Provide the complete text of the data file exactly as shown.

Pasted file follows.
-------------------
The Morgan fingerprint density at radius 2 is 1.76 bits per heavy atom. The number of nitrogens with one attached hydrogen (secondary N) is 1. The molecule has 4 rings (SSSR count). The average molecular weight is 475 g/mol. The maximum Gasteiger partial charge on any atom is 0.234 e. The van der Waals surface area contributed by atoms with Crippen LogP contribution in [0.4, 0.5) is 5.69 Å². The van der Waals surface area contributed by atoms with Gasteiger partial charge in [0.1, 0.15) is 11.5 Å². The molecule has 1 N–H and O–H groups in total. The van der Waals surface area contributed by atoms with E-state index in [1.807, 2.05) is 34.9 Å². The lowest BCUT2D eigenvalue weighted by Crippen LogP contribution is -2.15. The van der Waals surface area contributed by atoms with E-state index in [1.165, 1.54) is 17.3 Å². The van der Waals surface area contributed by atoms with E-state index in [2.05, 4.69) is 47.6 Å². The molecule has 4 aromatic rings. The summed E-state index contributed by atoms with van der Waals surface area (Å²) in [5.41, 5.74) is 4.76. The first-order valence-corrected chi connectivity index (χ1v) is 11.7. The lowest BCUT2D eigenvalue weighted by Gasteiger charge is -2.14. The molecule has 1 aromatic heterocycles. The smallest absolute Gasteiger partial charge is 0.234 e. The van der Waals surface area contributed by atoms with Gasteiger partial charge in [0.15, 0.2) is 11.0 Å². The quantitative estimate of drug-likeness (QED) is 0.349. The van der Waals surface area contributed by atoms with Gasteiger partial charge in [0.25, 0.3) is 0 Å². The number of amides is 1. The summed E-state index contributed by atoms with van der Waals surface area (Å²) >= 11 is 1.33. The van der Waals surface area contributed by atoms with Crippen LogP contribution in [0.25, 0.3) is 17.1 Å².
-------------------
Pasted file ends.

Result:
The Morgan fingerprint density at radius 2 is 1.76 bits per heavy atom. The number of nitrogens with one attached hydrogen (secondary N) is 1. The molecule has 4 rings (SSSR count). The average molecular weight is 475 g/mol. The maximum Gasteiger partial charge on any atom is 0.234 e. The van der Waals surface area contributed by atoms with Crippen LogP contribution in [0.4, 0.5) is 5.69 Å². The van der Waals surface area contributed by atoms with Gasteiger partial charge in [0.1, 0.15) is 11.5 Å². The molecule has 1 N–H and O–H groups in total. The van der Waals surface area contributed by atoms with E-state index in [1.807, 2.05) is 34.9 Å². The lowest BCUT2D eigenvalue weighted by Crippen LogP contribution is -2.15. The van der Waals surface area contributed by atoms with E-state index in [1.165, 1.54) is 17.3 Å². The van der Waals surface area contributed by atoms with E-state index in [2.05, 4.69) is 47.6 Å². The molecule has 4 aromatic rings. The summed E-state index contributed by atoms with van der Waals surface area (Å²) in [5.41, 5.74) is 4.76. The first-order valence-corrected chi connectivity index (χ1v) is 11.7. The lowest BCUT2D eigenvalue weighted by Gasteiger charge is -2.14. The molecule has 1 aromatic heterocycles. The smallest absolute Gasteiger partial charge is 0.234 e. The van der Waals surface area contributed by atoms with Gasteiger partial charge in [0.15, 0.2) is 11.0 Å². The quantitative estimate of drug-likeness (QED) is 0.349. The van der Waals surface area contributed by atoms with Gasteiger partial charge in [0.25, 0.3) is 0 Å². The number of amides is 1. The summed E-state index contributed by atoms with van der Waals surface area (Å²) >= 11 is 1.33. The van der Waals surface area contributed by atoms with Crippen LogP contribution in [0.25, 0.3) is 17.1 Å².